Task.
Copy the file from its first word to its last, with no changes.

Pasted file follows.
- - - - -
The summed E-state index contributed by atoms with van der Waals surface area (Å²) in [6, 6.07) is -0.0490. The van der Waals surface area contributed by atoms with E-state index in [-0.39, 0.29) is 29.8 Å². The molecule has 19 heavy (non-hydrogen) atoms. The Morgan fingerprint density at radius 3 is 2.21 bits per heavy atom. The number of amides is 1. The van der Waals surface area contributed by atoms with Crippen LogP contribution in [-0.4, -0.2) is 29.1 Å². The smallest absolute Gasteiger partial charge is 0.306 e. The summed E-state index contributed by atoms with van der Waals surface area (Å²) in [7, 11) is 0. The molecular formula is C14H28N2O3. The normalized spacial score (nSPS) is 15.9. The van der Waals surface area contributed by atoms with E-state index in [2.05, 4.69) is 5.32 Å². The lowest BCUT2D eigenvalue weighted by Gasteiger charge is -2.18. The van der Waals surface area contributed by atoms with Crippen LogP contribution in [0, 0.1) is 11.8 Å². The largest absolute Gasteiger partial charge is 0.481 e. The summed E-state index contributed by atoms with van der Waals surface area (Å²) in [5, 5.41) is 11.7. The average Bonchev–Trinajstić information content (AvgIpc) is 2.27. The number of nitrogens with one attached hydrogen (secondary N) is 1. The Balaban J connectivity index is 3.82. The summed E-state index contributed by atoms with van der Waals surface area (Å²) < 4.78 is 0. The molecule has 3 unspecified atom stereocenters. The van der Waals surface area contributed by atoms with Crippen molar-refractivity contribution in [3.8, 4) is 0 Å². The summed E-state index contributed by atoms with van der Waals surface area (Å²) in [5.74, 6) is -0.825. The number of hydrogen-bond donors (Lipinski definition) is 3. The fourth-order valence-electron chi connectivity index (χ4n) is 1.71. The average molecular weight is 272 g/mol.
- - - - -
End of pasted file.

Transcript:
The summed E-state index contributed by atoms with van der Waals surface area (Å²) in [6, 6.07) is -0.0490. The van der Waals surface area contributed by atoms with E-state index in [-0.39, 0.29) is 29.8 Å². The molecule has 19 heavy (non-hydrogen) atoms. The Morgan fingerprint density at radius 3 is 2.21 bits per heavy atom. The number of amides is 1. The van der Waals surface area contributed by atoms with Crippen LogP contribution in [-0.4, -0.2) is 29.1 Å². The smallest absolute Gasteiger partial charge is 0.306 e. The summed E-state index contributed by atoms with van der Waals surface area (Å²) in [7, 11) is 0. The molecular formula is C14H28N2O3. The normalized spacial score (nSPS) is 15.9. The van der Waals surface area contributed by atoms with E-state index in [2.05, 4.69) is 5.32 Å². The lowest BCUT2D eigenvalue weighted by Gasteiger charge is -2.18. The van der Waals surface area contributed by atoms with Crippen LogP contribution in [0, 0.1) is 11.8 Å². The largest absolute Gasteiger partial charge is 0.481 e. The summed E-state index contributed by atoms with van der Waals surface area (Å²) in [5, 5.41) is 11.7. The average Bonchev–Trinajstić information content (AvgIpc) is 2.27. The number of nitrogens with one attached hydrogen (secondary N) is 1. The Balaban J connectivity index is 3.82. The summed E-state index contributed by atoms with van der Waals surface area (Å²) < 4.78 is 0. The molecule has 3 unspecified atom stereocenters. The van der Waals surface area contributed by atoms with Crippen molar-refractivity contribution in [3.8, 4) is 0 Å². The summed E-state index contributed by atoms with van der Waals surface area (Å²) in [5.74, 6) is -0.825. The number of hydrogen-bond donors (Lipinski definition) is 3. The fourth-order valence-electron chi connectivity index (χ4n) is 1.71. The average molecular weight is 272 g/mol.